Location, experience, years in position, institution performance, and other factors impact the determination of the most appropriate base salary.
To maintain competitive salary structures and to establish the appropriate salary for executive management, an annual review of internal and external compensation information is required. Commercially available and state association salary surveys can be used for the review of and adjustments to salary programs. Executive management performance criteria and evaluation procedures need to be developed and utilized in the determination of compensation adjustments.
Benefits. The board of directors and the compensation committee should review all institution benefits on an annual basis. In addition, the availability and participation in executive benefit programs should be determined by the compensation committee. These benefits can include executive medical coverage, executive insurance, supplemental retirement benefits, stock options, use of automobile and/or travel allowance, and club memberships. Again, internal structure, competitive factors, and corporate approach impact the design and availability of such programs.
Bonus and Incentive Programs. The role of incentive/bonus programs has continued to increase as a mechanism for using organization results to determine performance payments to employees, officers, and senior executive personnel. Program design elements including timeframes, types of payments, participation, methods of measurement, and funding levels need to be consistent with corporate philosophy and other compensation elements of base salary and benefits. Performance criteria and effective evaluation systems are critical to the effective administration and objectivity of these programs. Due to expanded review of compensation by regulatory agencies and additional reporting and communication requirements, the board and its compensation committee must be an integral part of the design and evaluation process. More than 65% of all financial institutions now provide some form of incentive/bonus opportunities to employees and/or officers. Expansion of such programs is expected to continue.
Regulatory Considerations. All financial institutions will have their executive compensation activities reviewed by their appropriate agency. This review should utilize current standards to determine if the organization’s current structure is in line with industry actions. The agencies are mandated by law to consider the following:
- the combined value of all cash and non-cash benefits provided to the individual;
- the compensation history of the individual and other individuals with comparable expertise at the institution;
- the financial condition of the institution;
- comparable compensation practices at comparable institutions;
- the projected total cost and benefits to the institution for post-employment benefits; and
- any other factors the agency determines to be relevant.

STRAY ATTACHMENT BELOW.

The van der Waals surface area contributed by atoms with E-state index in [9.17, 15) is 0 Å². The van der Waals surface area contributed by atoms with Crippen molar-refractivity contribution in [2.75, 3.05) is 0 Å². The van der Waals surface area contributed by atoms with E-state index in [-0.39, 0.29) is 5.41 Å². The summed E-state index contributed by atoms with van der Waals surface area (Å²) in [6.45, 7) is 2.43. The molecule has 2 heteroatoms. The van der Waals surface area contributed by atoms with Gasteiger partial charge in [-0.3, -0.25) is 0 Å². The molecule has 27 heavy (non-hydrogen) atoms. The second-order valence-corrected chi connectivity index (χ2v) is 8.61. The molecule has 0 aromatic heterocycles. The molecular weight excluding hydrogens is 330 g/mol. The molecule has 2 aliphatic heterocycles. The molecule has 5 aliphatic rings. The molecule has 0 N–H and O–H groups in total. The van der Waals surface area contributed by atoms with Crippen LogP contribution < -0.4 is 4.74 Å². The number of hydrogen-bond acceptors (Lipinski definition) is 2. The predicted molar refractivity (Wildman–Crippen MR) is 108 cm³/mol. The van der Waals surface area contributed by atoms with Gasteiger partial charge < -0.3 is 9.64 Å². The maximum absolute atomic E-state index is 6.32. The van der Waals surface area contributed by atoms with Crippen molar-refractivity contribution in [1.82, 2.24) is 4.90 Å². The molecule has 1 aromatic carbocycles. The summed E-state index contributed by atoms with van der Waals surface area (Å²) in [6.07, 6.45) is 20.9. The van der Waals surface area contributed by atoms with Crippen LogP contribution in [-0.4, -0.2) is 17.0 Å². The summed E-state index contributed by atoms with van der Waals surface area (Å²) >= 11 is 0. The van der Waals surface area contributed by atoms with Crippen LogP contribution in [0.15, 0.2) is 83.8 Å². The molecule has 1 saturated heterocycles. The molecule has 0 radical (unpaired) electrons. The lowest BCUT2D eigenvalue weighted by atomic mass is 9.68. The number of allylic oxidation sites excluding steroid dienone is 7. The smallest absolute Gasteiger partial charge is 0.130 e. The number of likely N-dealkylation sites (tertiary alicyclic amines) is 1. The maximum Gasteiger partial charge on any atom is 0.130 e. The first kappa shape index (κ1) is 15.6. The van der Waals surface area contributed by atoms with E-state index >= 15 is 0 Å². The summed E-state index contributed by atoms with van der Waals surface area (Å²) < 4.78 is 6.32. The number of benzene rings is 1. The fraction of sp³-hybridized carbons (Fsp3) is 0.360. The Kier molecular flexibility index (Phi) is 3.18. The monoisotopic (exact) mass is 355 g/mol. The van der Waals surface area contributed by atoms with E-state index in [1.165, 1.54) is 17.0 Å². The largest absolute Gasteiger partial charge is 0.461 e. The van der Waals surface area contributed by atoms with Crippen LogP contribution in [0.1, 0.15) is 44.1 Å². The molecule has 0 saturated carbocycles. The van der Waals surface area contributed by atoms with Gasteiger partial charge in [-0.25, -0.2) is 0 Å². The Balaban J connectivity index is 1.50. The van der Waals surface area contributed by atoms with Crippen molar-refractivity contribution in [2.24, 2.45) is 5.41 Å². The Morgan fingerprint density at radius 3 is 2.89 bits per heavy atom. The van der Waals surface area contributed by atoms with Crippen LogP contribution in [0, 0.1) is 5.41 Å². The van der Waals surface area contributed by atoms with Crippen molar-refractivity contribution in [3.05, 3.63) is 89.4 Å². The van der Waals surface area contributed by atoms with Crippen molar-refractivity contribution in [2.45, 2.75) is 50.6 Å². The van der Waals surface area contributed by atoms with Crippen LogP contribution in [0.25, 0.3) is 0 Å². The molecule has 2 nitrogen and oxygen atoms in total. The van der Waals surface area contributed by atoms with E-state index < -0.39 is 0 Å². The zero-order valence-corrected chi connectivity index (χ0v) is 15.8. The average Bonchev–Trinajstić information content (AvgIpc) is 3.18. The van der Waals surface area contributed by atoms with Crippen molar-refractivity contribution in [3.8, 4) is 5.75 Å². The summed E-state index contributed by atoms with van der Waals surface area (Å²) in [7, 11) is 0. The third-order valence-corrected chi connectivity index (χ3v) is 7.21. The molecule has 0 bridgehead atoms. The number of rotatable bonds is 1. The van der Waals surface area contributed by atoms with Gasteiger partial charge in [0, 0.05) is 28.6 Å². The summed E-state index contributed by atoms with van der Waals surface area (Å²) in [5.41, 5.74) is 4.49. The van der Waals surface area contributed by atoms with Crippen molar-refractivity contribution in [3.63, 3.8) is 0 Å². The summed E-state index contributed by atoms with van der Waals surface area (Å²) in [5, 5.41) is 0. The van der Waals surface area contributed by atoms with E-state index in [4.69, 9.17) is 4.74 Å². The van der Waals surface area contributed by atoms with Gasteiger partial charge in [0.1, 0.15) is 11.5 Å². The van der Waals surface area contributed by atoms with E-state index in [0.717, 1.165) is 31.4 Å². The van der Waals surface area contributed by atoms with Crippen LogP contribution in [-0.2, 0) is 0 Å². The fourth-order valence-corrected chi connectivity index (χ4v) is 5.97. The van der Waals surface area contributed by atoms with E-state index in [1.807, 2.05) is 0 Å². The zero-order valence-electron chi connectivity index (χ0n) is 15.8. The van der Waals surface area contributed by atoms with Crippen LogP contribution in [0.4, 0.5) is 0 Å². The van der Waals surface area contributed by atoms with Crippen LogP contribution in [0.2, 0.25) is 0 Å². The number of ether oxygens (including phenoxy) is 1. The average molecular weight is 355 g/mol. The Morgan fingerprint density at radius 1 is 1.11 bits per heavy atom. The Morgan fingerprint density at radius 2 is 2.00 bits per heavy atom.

Because of these pending standards, all financial institutions should review their current executive compensation plans and develop procedures for future review and changes, which, in most cases, would be assigned to the directors’ compensation committee.
In addition, publicly-traded companies will now come under executive compensation disclosure standards for 10K reports and proxy materials sent to stockholders. This information covers all compensation to key executive officers. The regulations require a three-year summary compensation table, including salary, bonus payments, and other forms of compensation, as well as information on long-term compensation arrangements. Additional tables are required for stock options, stock appreciate rights, long-term incentive plans, and defined benefit (pension plan) participation and values.
Regulations also require disclosure of director compensation, including retainer, board and committee fees, bonus/incentive participation and awards, and other forms of compensation.
To determine the relationship of company performance and executive compensation, a performance graph should be developed and included in the disclosure of compensation information. The new regulations also require disclosure of the factors and criteria utilized to determine the structure and amount of executive compensation.
Conclusion. Changes in the compensation environment clearly mandate an objective review by each financial institution of its compensation philosophy and practices.
Many of the client programs reviewed by the writer reveal that more attention and analysis is needed to assure consistency, value, and effectiveness in the compensation programs. Objective review and analysis should also raise the comfort level of all parties involved as proper attention is given to this vital area.
The compensation committee is the appropriate forum for providing the highest level of oversight to this function; it is also a virtual requirement in the present industry environment.
Jon A. Doukas is senior vice president at Professional Bank Services, Inc., Louisville, KY. Prior to joining the company in 1986, he serves as personnel director for a statewide bank and later as the manager of staffing and training for a regional bank. He is a graduate of Boston College and the University of Southern Maine. The author can be reached at (800) 523-4778.